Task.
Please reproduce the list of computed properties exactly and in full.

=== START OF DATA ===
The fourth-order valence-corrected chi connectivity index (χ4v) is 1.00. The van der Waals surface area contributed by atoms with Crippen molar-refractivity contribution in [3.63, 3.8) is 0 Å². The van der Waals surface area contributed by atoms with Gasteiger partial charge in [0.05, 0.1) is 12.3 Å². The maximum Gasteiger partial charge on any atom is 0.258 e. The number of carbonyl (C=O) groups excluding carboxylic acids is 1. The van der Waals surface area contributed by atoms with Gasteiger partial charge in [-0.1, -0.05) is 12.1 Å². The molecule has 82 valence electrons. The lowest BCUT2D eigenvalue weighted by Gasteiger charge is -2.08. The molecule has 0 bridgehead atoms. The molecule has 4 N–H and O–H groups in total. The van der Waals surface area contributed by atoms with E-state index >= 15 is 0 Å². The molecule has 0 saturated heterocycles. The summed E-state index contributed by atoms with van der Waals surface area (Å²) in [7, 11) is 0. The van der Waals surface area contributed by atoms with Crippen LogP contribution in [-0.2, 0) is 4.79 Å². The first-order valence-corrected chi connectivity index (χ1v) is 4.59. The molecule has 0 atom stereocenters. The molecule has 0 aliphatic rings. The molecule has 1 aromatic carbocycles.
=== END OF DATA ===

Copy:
The fourth-order valence-corrected chi connectivity index (χ4v) is 1.00. The van der Waals surface area contributed by atoms with Crippen molar-refractivity contribution in [3.63, 3.8) is 0 Å². The van der Waals surface area contributed by atoms with Gasteiger partial charge in [0.05, 0.1) is 12.3 Å². The maximum Gasteiger partial charge on any atom is 0.258 e. The number of carbonyl (C=O) groups excluding carboxylic acids is 1. The van der Waals surface area contributed by atoms with Gasteiger partial charge in [-0.1, -0.05) is 12.1 Å². The molecule has 82 valence electrons. The lowest BCUT2D eigenvalue weighted by Gasteiger charge is -2.08. The molecule has 0 bridgehead atoms. The molecule has 4 N–H and O–H groups in total. The van der Waals surface area contributed by atoms with E-state index >= 15 is 0 Å². The molecule has 0 saturated heterocycles. The summed E-state index contributed by atoms with van der Waals surface area (Å²) in [7, 11) is 0. The van der Waals surface area contributed by atoms with Crippen LogP contribution in [-0.2, 0) is 4.79 Å². The first-order valence-corrected chi connectivity index (χ1v) is 4.59. The molecule has 0 atom stereocenters. The molecule has 0 aliphatic rings. The molecule has 1 aromatic carbocycles.